globulin

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Related to intravenous immune globulin: Intravenous immunoglobulin

globulin,

any of a large family of proteinsprotein,
any of the group of highly complex organic compounds found in all living cells and comprising the most abundant class of all biological molecules. Protein comprises approximately 50% of cellular dry weight.
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 of a spherical or globular shape that are widely distributed throughout the plant and animal kingdoms. Many of them have been prepared in pure crystalline form. The term globulin is a partly procedural one, used in classifying an otherwise diverse group of proteins that are soluble in water or dilute salt solutions. Among the most important are the immunoglobulins (Ig), the antibodies of the immune system (see immunityimmunity,
ability of an organism to resist disease by identifying and destroying foreign substances or organisms. Although all animals have some immune capabilities, little is known about nonmammalian immunity.
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). They are classified into five types based upon structure: IgA, IgD, IgE, IgG, and IgM. IgG or &ggr;-globulin is the most common and forms about 70% of the immunoglobins in the blood. Other globulins are involved in the transport of a variety of substances, including lipidslipids,
a broad class of organic products found in living systems. Most are insoluble in water but soluble in nonpolar solvents. The definition excludes the mineral oils and other petroleum products obtained from fossil material.
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, hormoneshormone,
secretory substance carried from one gland or organ of the body via the bloodstream to more or less specific tissues, where it exerts some influence upon the metabolism of the target tissue.
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, and inorganic ions.
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Globulin

A general name for any member of a heterogeneous group of serum proteins precipitated by 50% saturated ammonium sulfate. See Protein, Serum

The introduction of electrophoresis during the 1930s permitted subdivision of the globulins into alpha, beta, and gamma globulins on the basis of relative mobility at alkaline pH (8.6). However, each of these subgroups, though electrophoretically homogeneous, consists of a great variety of proteins with different biological properties and markedly different sizes and chemical properties other than net charge. Thus the α2-globulins, for example, as defined by moving boundary or paper electrophoresis, contain proteins ranging in molecular weight from approximately 50,000 to approximately 1,000,000 (α2-macroglobulin), each with differing functions. See Immunoglobulin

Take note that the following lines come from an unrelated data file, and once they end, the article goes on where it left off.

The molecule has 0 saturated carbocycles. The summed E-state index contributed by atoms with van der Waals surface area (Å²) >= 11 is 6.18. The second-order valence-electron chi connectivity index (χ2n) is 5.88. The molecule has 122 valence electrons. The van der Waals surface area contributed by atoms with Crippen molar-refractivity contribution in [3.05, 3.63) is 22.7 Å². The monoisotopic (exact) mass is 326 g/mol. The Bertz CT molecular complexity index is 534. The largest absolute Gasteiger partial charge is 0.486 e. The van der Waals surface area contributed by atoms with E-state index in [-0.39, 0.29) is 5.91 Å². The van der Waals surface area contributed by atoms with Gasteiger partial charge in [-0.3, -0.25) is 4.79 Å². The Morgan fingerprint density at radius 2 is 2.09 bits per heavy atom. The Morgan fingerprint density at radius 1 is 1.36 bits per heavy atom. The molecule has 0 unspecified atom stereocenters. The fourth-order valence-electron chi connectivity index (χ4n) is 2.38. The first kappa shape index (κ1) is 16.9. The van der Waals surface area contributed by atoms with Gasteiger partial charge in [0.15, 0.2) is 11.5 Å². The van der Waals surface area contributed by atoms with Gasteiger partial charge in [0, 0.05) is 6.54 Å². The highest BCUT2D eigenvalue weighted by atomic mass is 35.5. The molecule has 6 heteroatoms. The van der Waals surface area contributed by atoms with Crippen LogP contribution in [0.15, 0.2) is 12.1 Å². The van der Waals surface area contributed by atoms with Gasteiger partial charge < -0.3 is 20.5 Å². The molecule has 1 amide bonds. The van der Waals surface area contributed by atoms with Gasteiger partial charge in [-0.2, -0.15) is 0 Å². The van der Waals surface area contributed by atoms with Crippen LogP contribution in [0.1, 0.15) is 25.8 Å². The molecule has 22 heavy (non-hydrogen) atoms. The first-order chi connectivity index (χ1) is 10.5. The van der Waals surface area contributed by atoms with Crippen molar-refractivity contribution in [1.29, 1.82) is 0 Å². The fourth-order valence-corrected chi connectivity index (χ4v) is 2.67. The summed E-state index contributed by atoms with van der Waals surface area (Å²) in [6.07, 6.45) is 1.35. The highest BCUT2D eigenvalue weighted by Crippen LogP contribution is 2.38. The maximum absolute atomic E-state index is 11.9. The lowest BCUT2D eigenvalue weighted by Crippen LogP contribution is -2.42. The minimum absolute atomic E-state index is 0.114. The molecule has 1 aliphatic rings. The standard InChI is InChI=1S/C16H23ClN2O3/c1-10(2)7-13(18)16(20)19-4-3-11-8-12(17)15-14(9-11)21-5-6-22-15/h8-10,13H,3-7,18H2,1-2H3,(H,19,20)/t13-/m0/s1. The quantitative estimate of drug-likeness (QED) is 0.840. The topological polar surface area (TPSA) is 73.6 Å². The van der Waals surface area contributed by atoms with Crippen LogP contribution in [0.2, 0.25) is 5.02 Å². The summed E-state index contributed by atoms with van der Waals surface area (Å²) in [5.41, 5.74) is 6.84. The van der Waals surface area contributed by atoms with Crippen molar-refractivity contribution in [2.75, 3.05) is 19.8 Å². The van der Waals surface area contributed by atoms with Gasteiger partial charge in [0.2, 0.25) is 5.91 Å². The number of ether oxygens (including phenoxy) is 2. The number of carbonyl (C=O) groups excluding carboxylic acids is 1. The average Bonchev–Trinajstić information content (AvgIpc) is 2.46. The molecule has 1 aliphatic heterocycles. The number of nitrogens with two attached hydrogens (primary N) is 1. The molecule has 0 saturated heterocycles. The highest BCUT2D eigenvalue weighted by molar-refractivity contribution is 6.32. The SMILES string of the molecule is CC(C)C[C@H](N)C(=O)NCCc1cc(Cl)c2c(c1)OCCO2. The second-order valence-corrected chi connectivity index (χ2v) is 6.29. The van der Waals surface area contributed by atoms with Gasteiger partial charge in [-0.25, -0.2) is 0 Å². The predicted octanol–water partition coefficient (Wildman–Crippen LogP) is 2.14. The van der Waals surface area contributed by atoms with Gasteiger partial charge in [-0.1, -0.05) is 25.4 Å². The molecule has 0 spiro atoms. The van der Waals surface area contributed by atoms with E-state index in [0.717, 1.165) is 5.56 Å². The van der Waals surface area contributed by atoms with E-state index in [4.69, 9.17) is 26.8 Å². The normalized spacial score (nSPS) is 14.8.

McGraw-Hill Concise Encyclopedia of Bioscience. © 2002 by The McGraw-Hill Companies, Inc.

globulin

[′gläb·yə·lən]
(biochemistry)
A heat-labile serum protein precipitated by 50% saturated ammonium sulfate and soluble in dilute salt solutions.
McGraw-Hill Dictionary of Scientific & Technical Terms, 6E, Copyright © 2003 by The McGraw-Hill Companies, Inc.

globulin

any of a group of simple proteins, including gamma globulin, that are generally insoluble in water but soluble in salt solutions and coagulated by heat
Collins Discovery Encyclopedia, 1st edition © HarperCollins Publishers 2005
References in periodicals archive ?
The objective of the study was to compare the therapeutic efficacy of Intravenous immune globulin (IVIG) with plasma exchange in patients of acute post infectious polyneuropathy (Guillain-Barre syndrome).
Controlled trial of intravenous immune globulin in recent-onset dilated cardiomyopathy.
Controlled trial to evaluate protection of high-risk infants against respiratory syncytial virus disease by using standard intravenous immune globulin. Antimicrobial Agents and Chemotherapy, 37, 1655-1658.
Treatment of neonatal sepsis with intravenous immune globulin. N Engl J Med 2011; 365: 1201-11.
Among the factors favoring the use of intravenous immune globulin (IVIG) for postexposure prophylaxis is the fact that it usually is in ample supply,, said Philip LaRussa, M.D., of the division of pediatric infectious diseases, Columbia Presbyterian Medical Center, New York City.
Among the factors favoring the use of intravenous immune globulin (IVIG) for postexposure prophylaxis is the fact that it usually is in ample supply, although there have been some shortages in the past, said Philip LaRussa, M.D., of the division of pediatric infectious diseases, Columbia Presbyterian Medical Center, New York City.
Treatment with antibiotics and corticosteroids was ineffective, but infusions of intravenous immune globulin and high-dose aspirin led to symptom resolution.
Warnings about the risk of thrombotic events in patients who receive human intravenous immune globulin have been issued by the American Red Cross and Baxter Healthcare Corp.
Intravenous immune globulin also has been used in treatment, and anecdotal reports suggest that there have been good outcomes, Dr.
RSV intravenous immune globulin and a recently licensed, humanized murine anti-RSV monoclonal antibody are available as prophylaxis for serious RSV infections in some high-risk infants and young children (e.g., those born prematurely or with chronic lung disease) (7).
Several years ago, a small open study of intravenous immune globulin found significant improvements in eye contact, speech and verbal behavior.
The panel strongly rejected facilitated communication, auditory integration training, and intravenous immune globulin, citing evidence that they may actually cause harm.

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